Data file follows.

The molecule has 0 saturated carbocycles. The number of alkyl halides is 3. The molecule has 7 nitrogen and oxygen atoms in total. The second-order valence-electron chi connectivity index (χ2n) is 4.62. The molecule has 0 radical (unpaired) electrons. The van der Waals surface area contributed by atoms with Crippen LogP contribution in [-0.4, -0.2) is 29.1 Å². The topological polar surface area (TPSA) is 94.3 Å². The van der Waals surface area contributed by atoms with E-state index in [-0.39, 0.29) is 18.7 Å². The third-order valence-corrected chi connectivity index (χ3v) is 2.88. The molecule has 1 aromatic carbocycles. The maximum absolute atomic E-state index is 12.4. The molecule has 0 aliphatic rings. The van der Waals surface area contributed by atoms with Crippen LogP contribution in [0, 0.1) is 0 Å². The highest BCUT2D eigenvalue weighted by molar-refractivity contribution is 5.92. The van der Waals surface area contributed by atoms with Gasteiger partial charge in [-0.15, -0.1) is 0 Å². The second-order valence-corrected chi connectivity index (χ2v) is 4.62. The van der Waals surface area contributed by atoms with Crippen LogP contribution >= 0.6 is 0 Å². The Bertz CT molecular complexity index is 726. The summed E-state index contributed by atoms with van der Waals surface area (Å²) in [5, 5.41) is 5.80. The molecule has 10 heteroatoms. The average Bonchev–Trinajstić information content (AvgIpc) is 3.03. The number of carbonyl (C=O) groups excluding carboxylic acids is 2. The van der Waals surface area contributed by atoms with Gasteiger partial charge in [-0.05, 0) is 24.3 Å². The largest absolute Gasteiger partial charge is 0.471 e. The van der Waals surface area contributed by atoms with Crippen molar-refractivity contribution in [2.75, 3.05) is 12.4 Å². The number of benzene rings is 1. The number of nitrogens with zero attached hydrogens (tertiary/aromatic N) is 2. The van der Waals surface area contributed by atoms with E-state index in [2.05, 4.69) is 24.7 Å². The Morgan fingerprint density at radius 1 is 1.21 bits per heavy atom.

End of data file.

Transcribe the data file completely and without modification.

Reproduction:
The molecule has 0 saturated carbocycles. The number of alkyl halides is 3. The molecule has 7 nitrogen and oxygen atoms in total. The second-order valence-electron chi connectivity index (χ2n) is 4.62. The molecule has 0 radical (unpaired) electrons. The van der Waals surface area contributed by atoms with Crippen LogP contribution in [-0.4, -0.2) is 29.1 Å². The topological polar surface area (TPSA) is 94.3 Å². The van der Waals surface area contributed by atoms with E-state index in [-0.39, 0.29) is 18.7 Å². The third-order valence-corrected chi connectivity index (χ3v) is 2.88. The molecule has 1 aromatic carbocycles. The maximum absolute atomic E-state index is 12.4. The molecule has 0 aliphatic rings. The van der Waals surface area contributed by atoms with Crippen LogP contribution in [0, 0.1) is 0 Å². The highest BCUT2D eigenvalue weighted by molar-refractivity contribution is 5.92. The van der Waals surface area contributed by atoms with Gasteiger partial charge in [-0.15, -0.1) is 0 Å². The second-order valence-corrected chi connectivity index (χ2v) is 4.62. The van der Waals surface area contributed by atoms with Crippen LogP contribution >= 0.6 is 0 Å². The Bertz CT molecular complexity index is 726. The summed E-state index contributed by atoms with van der Waals surface area (Å²) in [5, 5.41) is 5.80. The molecule has 10 heteroatoms. The average Bonchev–Trinajstić information content (AvgIpc) is 3.03. The number of carbonyl (C=O) groups excluding carboxylic acids is 2. The van der Waals surface area contributed by atoms with Gasteiger partial charge in [-0.05, 0) is 24.3 Å². The largest absolute Gasteiger partial charge is 0.471 e. The van der Waals surface area contributed by atoms with Crippen molar-refractivity contribution in [2.75, 3.05) is 12.4 Å². The number of benzene rings is 1. The number of nitrogens with zero attached hydrogens (tertiary/aromatic N) is 2. The van der Waals surface area contributed by atoms with E-state index in [2.05, 4.69) is 24.7 Å². The Morgan fingerprint density at radius 1 is 1.21 bits per heavy atom.